Sweet Lemmon

Dine among the clouds this summer.

Whether they enjoy the ride up Mount Lemmon for the dramatic, twisting ascent or for the sheer joy of feeling the synapses in their brains snap back on one by one in the cool air, Tucsonans love going up the mountain to beat the heat. And once you're standing there on the mountainside, listening to a creaking pine, enormous satisfaction can be found in staring down at the hot little valley down below. Tucson is no bigger than a throw rug tossed down at your feet, a carpet of overheated, polluted misery. There you are, up in the clouds, a cool breeze tousling your hair. You might find yourself wanting to sit down and savor the afternoon. Perhaps with a morsel to eat.

You won't be alone. Everyone loves to dash up into the clouds for a bit of cooling off. To make the most of your afternoon of reverie, be sure to plan ahead. Apparently, since so many Tucsonans love Mount Lemmon so much, we've needed to widen the road. Considerably. So the highway is under major construction. To save yourself disappointment or irritation, be sure to phone ahead or check the schedule so that you can meet the pilot car on time. (751-9405 or www.mtlemmonhwy.com). Nothing can quite extinguish your plan of misty cool air as completely as missing the pilot car and baking in the hot sun for an hour waiting for the next one.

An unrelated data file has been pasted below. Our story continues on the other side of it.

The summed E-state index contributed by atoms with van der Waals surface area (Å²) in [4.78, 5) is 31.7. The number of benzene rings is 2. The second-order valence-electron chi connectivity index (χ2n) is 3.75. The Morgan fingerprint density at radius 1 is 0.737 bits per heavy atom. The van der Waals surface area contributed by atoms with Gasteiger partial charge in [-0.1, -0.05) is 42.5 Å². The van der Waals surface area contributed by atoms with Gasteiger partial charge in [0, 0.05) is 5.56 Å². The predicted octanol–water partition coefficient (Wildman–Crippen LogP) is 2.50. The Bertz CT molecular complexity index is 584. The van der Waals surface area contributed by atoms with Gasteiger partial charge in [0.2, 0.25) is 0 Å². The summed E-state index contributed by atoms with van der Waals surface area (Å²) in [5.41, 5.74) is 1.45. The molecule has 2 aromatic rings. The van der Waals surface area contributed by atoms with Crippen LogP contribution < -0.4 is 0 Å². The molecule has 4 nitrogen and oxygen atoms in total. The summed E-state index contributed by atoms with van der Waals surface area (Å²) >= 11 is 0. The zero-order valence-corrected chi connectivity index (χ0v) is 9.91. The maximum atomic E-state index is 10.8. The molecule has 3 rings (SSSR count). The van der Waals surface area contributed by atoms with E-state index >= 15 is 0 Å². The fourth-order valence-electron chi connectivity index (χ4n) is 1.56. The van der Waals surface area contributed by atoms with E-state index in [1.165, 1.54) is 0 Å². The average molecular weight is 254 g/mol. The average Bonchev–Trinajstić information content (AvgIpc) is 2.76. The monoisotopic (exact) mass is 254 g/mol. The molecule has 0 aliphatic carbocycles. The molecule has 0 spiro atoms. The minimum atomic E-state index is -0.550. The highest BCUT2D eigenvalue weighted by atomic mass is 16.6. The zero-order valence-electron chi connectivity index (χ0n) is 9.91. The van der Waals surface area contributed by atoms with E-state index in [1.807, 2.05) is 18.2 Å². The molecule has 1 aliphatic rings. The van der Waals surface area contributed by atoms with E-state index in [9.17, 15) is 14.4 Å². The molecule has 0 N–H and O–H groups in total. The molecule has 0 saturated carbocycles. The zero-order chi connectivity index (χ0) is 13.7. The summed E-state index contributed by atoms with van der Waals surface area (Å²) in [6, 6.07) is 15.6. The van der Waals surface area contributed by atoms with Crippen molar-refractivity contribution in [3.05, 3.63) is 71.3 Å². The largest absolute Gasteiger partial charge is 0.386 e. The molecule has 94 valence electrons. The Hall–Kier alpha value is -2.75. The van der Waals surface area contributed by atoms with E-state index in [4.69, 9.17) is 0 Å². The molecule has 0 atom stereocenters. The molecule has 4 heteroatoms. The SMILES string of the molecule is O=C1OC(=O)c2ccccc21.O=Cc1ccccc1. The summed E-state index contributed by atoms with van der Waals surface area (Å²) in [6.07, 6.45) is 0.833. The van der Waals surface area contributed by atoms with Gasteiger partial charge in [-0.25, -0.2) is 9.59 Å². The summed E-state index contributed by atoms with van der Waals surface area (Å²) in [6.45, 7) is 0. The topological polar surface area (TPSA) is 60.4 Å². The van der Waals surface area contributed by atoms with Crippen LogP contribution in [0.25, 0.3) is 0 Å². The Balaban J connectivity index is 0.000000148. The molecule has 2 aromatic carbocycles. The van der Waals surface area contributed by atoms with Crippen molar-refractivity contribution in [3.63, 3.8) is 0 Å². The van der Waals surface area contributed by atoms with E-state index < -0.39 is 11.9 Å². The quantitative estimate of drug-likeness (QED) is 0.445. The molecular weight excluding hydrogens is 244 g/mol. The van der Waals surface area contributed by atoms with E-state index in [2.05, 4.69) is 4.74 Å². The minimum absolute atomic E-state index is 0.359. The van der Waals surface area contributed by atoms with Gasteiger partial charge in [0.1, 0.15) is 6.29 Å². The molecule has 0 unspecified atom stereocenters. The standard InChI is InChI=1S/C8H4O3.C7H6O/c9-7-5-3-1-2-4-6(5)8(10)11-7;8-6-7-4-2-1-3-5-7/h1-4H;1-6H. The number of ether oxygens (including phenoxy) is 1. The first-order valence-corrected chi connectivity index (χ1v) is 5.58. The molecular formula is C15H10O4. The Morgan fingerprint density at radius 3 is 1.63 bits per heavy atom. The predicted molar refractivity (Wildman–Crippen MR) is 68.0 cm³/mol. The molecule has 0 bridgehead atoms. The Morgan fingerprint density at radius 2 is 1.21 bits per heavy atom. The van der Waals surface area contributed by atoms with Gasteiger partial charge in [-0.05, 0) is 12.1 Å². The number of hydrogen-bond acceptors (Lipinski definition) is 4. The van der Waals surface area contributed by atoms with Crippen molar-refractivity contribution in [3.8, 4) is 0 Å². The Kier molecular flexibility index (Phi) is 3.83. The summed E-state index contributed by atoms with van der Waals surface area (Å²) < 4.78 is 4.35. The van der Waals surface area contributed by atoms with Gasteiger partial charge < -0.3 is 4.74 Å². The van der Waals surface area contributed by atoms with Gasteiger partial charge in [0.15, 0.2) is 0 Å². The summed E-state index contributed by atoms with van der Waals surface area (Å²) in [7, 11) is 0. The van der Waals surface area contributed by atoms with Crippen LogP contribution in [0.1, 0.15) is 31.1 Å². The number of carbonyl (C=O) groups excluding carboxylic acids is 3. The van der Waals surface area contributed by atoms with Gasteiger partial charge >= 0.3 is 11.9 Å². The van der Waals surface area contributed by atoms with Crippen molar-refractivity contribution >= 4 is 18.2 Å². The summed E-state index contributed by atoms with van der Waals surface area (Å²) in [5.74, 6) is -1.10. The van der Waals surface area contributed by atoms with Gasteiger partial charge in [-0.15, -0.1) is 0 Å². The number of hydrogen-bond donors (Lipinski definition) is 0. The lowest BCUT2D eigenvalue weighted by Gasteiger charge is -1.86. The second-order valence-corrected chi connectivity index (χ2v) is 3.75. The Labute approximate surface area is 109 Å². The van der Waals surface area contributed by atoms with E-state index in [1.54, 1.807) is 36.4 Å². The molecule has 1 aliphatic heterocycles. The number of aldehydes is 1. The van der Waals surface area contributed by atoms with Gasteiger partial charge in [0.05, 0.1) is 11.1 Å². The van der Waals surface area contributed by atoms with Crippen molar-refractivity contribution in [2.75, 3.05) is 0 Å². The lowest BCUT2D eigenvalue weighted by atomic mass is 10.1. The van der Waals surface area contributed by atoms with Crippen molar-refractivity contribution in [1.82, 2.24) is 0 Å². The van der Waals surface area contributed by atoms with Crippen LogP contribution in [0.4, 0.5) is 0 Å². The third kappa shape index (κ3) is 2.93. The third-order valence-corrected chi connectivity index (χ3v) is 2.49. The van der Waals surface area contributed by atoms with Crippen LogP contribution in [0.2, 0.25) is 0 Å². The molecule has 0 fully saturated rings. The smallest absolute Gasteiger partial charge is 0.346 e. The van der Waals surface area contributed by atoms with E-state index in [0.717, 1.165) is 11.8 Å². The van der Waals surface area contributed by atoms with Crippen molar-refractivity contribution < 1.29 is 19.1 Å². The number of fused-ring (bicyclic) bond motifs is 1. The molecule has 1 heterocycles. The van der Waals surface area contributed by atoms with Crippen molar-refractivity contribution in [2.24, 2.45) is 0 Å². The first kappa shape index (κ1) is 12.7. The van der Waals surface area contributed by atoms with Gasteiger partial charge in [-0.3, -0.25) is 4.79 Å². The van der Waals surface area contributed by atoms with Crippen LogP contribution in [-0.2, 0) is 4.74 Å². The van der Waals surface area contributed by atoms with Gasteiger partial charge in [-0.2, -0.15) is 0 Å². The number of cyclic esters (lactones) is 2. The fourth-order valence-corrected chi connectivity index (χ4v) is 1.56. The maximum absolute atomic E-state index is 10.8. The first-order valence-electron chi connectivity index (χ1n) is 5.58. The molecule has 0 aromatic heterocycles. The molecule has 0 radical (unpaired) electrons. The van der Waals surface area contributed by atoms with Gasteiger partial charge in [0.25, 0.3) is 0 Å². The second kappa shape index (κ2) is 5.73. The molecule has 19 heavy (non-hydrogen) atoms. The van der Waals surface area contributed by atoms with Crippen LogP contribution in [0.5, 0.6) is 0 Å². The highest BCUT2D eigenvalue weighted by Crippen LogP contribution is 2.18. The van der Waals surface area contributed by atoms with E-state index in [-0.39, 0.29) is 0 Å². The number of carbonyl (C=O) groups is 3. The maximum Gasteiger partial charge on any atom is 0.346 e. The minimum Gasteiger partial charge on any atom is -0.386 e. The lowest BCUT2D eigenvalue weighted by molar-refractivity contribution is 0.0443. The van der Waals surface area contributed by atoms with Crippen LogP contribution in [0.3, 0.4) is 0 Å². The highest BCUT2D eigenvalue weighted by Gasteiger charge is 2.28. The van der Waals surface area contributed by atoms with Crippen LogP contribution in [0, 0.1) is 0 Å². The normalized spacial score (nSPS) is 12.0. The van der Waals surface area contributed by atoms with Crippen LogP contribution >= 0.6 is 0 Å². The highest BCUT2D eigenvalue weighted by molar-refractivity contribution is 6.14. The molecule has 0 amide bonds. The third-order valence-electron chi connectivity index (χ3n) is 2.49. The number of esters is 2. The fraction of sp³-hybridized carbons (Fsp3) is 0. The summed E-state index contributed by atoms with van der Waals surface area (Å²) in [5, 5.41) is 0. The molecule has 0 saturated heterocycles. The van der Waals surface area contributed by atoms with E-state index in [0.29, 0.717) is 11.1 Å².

Once you do reach the top, without a doubt the quirkiest and best food is found at Mount Lemmon Café. Owned by Pam Rinella, a transplanted Pennsylvania Dutch, the café's rich and satisfying fare fits right in with the piney mountain atmosphere. Rinella knows quality ingredients and showcases them in every item. Her homemade pies are alone worth suffering the pilot car. Her sprawling outdoor patio is a lovely spot to lose yourself for an afternoon. Order the cheese fondue ($11) and you'll be rewarded with a bubbling crock of creamy cheese dip. Since Rinella smokes all her own meats in-house, you can select German sausages to dip, or perhaps chopped fresh green apple, broccoli and bread. Whatever you choose, sitting on an open mountainside in a cool breeze with a bubbling crock on your table is like a transport to another world. One that has never suffered the term "dry heat."

Not a big quiche fan, even I was seduced by the towering wedge of eggy wonder placed before me. Rinella uses only fresh eggs from her chickens for the quiche, and the deeply golden result is clearly worth the effort. Layered with fresh spinach, feta and sautéed onions, this comforting dish can heal even the most heat-inflicted.

Save room for dessert, since Rinella bakes all her own pies. The list is impressive: fresh blackberry, peach, apricot, sour cherry, coconut cream ... . There are at least 10 different types of fresh pie served daily. And they are worth the drive. Stuffed to the brim with fruit, with a snappy crust and a trowel of ice cream, these pies signal that you have been indulged. And it's pie! Pie makes you think of mothers and vacations and sunburns and all those childhood summer days spent lazily scratching mosquito bites since there wasn't anything else to do. Not bad for a couple of bucks.